Sourcing from a variety of regions is a balancing act for achieving consistent quality from season to season, according to blueberry marketing agents.

“It’s all about people, making sure you have the right people growing it,” said Cindy Jewell, marketing director for California Giant Inc., Watsonville.

“Also, that far away from us, we have staff down there inspecting product as it comes into the dock, inspecting it before it gets on the boat and once it arrives, inspecting it again. You’ve got to maintain that quality.”

Adding to the challenge is bringing in an array of blueberry varieties, which is ongoing, said Janice Honigberg, president of Sun Belle Inc., Washington, D.C.

“They’re working with many of the newer varieties and have put in a great deal of investment,” Honigberg said.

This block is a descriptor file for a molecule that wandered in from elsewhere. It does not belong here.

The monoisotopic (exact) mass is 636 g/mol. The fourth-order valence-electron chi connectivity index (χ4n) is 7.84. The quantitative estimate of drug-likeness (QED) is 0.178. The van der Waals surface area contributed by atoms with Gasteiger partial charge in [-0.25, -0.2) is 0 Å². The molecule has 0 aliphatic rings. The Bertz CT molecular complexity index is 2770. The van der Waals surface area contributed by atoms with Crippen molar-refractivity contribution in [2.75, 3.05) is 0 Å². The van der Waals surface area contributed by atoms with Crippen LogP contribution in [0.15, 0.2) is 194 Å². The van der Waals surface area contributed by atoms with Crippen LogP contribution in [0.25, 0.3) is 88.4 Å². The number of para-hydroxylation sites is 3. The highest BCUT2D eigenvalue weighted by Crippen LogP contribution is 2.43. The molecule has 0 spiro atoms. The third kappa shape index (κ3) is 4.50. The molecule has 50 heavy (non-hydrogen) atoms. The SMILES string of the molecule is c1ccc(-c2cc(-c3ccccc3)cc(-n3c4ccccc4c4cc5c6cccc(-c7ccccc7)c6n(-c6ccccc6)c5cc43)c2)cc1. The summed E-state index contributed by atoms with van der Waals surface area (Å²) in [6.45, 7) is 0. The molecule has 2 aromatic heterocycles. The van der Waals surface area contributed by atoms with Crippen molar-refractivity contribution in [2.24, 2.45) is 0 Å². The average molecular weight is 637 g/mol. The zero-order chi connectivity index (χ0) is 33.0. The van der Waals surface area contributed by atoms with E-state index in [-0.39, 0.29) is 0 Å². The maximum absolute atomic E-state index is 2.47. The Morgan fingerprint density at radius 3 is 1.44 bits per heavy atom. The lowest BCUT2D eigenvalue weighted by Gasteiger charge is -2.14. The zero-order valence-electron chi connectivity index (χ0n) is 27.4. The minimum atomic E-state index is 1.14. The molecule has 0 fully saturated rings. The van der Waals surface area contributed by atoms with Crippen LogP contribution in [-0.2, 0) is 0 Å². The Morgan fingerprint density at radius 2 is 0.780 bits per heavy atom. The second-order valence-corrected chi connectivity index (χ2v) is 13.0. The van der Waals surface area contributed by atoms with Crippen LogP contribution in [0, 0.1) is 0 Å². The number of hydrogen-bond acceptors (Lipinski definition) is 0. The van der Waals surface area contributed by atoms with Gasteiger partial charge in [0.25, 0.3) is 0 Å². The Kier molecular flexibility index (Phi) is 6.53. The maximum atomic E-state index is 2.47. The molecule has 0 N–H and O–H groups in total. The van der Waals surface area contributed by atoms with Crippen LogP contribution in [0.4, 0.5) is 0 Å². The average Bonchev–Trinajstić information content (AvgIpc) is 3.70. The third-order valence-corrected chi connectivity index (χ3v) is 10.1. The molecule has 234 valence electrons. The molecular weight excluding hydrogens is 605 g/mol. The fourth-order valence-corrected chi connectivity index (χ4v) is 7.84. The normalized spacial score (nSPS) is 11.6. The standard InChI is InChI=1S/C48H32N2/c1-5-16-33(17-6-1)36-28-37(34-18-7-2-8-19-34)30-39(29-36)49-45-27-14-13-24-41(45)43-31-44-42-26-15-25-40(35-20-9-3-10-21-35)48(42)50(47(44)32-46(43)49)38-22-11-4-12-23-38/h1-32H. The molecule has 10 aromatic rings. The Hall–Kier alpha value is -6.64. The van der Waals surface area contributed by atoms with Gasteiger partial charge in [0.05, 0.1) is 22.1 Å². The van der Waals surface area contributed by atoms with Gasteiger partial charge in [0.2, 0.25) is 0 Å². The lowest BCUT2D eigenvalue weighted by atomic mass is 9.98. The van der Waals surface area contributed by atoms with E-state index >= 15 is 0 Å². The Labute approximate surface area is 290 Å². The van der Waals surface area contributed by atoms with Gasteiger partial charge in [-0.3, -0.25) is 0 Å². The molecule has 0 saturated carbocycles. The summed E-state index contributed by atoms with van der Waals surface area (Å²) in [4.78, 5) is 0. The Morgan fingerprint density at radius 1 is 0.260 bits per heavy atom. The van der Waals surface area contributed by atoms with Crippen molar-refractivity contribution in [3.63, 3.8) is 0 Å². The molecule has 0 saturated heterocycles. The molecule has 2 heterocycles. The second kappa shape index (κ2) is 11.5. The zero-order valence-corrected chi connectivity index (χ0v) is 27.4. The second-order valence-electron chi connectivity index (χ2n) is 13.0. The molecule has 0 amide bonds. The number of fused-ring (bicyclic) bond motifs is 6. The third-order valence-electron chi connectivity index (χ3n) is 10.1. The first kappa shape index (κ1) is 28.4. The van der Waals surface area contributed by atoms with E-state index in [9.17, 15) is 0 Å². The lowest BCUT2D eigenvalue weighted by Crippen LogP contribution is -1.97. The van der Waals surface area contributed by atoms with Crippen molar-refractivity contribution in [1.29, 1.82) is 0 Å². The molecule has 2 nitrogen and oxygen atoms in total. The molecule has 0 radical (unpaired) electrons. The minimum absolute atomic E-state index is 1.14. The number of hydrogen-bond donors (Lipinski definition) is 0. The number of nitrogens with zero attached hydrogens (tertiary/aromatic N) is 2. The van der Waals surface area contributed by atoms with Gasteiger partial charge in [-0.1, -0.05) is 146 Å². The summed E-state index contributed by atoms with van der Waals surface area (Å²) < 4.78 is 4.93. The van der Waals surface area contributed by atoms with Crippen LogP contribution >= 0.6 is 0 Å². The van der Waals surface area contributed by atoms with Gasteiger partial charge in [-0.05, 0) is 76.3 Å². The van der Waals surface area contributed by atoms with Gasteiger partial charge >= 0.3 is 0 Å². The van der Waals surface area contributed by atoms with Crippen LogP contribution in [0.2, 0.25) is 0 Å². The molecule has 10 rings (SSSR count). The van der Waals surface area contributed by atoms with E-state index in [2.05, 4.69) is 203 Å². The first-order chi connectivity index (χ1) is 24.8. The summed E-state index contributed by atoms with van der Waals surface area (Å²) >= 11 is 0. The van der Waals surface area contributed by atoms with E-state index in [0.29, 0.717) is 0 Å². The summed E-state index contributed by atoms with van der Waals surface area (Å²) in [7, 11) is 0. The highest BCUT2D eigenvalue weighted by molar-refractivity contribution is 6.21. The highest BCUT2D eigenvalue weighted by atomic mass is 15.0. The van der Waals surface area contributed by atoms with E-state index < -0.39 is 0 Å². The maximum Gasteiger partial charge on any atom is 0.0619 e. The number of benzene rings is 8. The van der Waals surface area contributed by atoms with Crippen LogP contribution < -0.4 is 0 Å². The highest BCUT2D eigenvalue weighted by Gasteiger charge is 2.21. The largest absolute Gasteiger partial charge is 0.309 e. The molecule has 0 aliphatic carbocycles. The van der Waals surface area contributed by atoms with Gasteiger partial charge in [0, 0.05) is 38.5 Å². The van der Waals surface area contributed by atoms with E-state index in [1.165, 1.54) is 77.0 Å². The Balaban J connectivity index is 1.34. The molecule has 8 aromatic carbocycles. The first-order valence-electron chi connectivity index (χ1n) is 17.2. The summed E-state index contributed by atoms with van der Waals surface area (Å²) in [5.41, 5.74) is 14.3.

“Remember, most of these fields are quite new. That’s part of the challenge. And they have put quite a lot of investment in the plants, fields and pack houses. So, they’re fully capable of maintaining quality standards and meeting any quality standards out there.”

Sun Belle, which opened Sun Belle Argentina about five years ago, ships misty, emerald, o’neal, millennia, jewel and star blueberry varieties from that country.

Meeting phytosanitary requirements also adds to challenges in achieving consistent quality, said Bruce Turner, head of operations for Giumarra VBM International Berry LLC, Vernon, Calif.

“Anytime you’re dealing with fumigation, you’re always going to have some challenges,” he said.

“But you can overcome that with good QC (quality control). You’ve got to have good QC on the packing line. If you put up good-quality fruit, it’s got to be good-quality fruit when it gets here.”

Quality-control systems catch problems early, so retailers don’t have to deal with them, Turner said.

“The QC programs in place probably rejected a fair amount of fruit and left it down there, which is the right thing to do. Don’t put air freight on there that could lead to problems,” he said.